Fact-checking can’t do much when people’s “dueling facts” are driven by values instead of knowledge

Morgan Marieta and David C. Barker, authors of the Inconvenient Facts blog on Psychology Today, share some insight from the research presented in their text, One Nation, Two Realities.

The research examines data from five years of national surveys from 2013 to 2017, about ideological and political outlooks of individuals. This post examines the following two questions:

  • How can a community decide the direction they should go if they can’t agree on where they are?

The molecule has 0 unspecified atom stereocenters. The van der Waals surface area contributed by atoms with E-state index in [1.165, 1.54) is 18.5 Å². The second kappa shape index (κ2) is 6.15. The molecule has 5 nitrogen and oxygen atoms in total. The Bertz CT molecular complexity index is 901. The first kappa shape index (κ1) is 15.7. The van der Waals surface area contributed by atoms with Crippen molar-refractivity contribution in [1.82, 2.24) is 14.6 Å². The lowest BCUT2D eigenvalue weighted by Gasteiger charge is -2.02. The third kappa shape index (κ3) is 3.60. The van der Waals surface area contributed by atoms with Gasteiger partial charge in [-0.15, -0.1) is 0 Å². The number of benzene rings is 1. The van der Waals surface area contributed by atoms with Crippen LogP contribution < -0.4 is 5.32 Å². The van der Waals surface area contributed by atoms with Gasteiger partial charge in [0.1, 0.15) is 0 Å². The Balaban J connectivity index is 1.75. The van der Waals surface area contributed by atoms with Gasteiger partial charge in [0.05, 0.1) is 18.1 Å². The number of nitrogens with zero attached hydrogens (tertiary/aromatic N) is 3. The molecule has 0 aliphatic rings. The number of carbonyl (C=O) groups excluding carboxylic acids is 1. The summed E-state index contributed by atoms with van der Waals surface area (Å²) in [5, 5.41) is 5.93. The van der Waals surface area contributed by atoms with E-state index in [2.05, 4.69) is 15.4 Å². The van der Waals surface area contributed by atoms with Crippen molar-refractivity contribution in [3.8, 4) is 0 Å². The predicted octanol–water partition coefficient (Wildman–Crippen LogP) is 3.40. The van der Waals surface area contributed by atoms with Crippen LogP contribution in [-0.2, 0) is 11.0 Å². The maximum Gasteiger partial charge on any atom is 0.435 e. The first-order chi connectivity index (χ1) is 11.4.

• Can people holding dueling facts be brought into some semblance of consensus?

Divergent beliefs sometimes cut across ideological, partisan, racial, and other lines. Divergent beliefs are sometimes centered around where they value, or prioritize compassion as a public virtue.

Values not only shape what people see, but they also structure what people look for in the first place. We call this “intuitive epistemology.”

Those who care about oppression look for oppression — so they find it.

Those who care about security look for threats to it — and they find them.

In other words, people do not end up with the same answers because they do not begin with the same questions.

SOURCE: Nieman Lab

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